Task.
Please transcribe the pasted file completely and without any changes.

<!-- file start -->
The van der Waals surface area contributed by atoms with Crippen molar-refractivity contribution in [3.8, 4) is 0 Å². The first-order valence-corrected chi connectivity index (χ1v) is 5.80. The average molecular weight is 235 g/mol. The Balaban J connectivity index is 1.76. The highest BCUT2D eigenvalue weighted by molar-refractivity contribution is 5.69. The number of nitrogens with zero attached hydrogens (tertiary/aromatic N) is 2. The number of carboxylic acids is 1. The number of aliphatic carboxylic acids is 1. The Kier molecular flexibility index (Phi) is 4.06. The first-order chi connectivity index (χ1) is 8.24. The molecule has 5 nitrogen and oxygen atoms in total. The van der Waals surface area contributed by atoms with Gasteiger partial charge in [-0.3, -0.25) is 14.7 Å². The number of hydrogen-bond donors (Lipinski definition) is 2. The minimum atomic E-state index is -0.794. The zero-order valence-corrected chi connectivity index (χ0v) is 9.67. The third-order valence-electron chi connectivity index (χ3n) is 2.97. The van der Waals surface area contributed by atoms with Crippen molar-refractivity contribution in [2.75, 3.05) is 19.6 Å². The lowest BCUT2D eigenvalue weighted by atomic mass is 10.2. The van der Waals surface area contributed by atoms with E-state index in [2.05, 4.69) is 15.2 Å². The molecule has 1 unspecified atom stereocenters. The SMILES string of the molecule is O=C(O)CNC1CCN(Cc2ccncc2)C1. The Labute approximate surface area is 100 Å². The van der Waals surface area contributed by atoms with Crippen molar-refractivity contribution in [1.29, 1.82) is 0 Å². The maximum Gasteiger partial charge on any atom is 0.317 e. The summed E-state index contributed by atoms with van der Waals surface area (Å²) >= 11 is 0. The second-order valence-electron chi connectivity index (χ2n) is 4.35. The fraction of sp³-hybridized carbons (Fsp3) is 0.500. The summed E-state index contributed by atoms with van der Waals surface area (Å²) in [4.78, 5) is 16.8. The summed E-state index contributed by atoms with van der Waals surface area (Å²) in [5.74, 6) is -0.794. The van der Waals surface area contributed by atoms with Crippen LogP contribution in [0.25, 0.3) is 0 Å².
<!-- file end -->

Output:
The van der Waals surface area contributed by atoms with Crippen molar-refractivity contribution in [3.8, 4) is 0 Å². The first-order valence-corrected chi connectivity index (χ1v) is 5.80. The average molecular weight is 235 g/mol. The Balaban J connectivity index is 1.76. The highest BCUT2D eigenvalue weighted by molar-refractivity contribution is 5.69. The number of nitrogens with zero attached hydrogens (tertiary/aromatic N) is 2. The number of carboxylic acids is 1. The number of aliphatic carboxylic acids is 1. The Kier molecular flexibility index (Phi) is 4.06. The first-order chi connectivity index (χ1) is 8.24. The molecule has 5 nitrogen and oxygen atoms in total. The van der Waals surface area contributed by atoms with Gasteiger partial charge in [-0.3, -0.25) is 14.7 Å². The number of hydrogen-bond donors (Lipinski definition) is 2. The minimum atomic E-state index is -0.794. The zero-order valence-corrected chi connectivity index (χ0v) is 9.67. The third-order valence-electron chi connectivity index (χ3n) is 2.97. The van der Waals surface area contributed by atoms with Crippen molar-refractivity contribution in [2.75, 3.05) is 19.6 Å². The lowest BCUT2D eigenvalue weighted by atomic mass is 10.2. The van der Waals surface area contributed by atoms with E-state index in [2.05, 4.69) is 15.2 Å². The molecule has 1 unspecified atom stereocenters. The SMILES string of the molecule is O=C(O)CNC1CCN(Cc2ccncc2)C1. The Labute approximate surface area is 100 Å². The van der Waals surface area contributed by atoms with Crippen molar-refractivity contribution in [1.29, 1.82) is 0 Å². The maximum Gasteiger partial charge on any atom is 0.317 e. The summed E-state index contributed by atoms with van der Waals surface area (Å²) >= 11 is 0. The second-order valence-electron chi connectivity index (χ2n) is 4.35. The fraction of sp³-hybridized carbons (Fsp3) is 0.500. The summed E-state index contributed by atoms with van der Waals surface area (Å²) in [4.78, 5) is 16.8. The summed E-state index contributed by atoms with van der Waals surface area (Å²) in [5.74, 6) is -0.794. The van der Waals surface area contributed by atoms with Crippen LogP contribution in [0.25, 0.3) is 0 Å².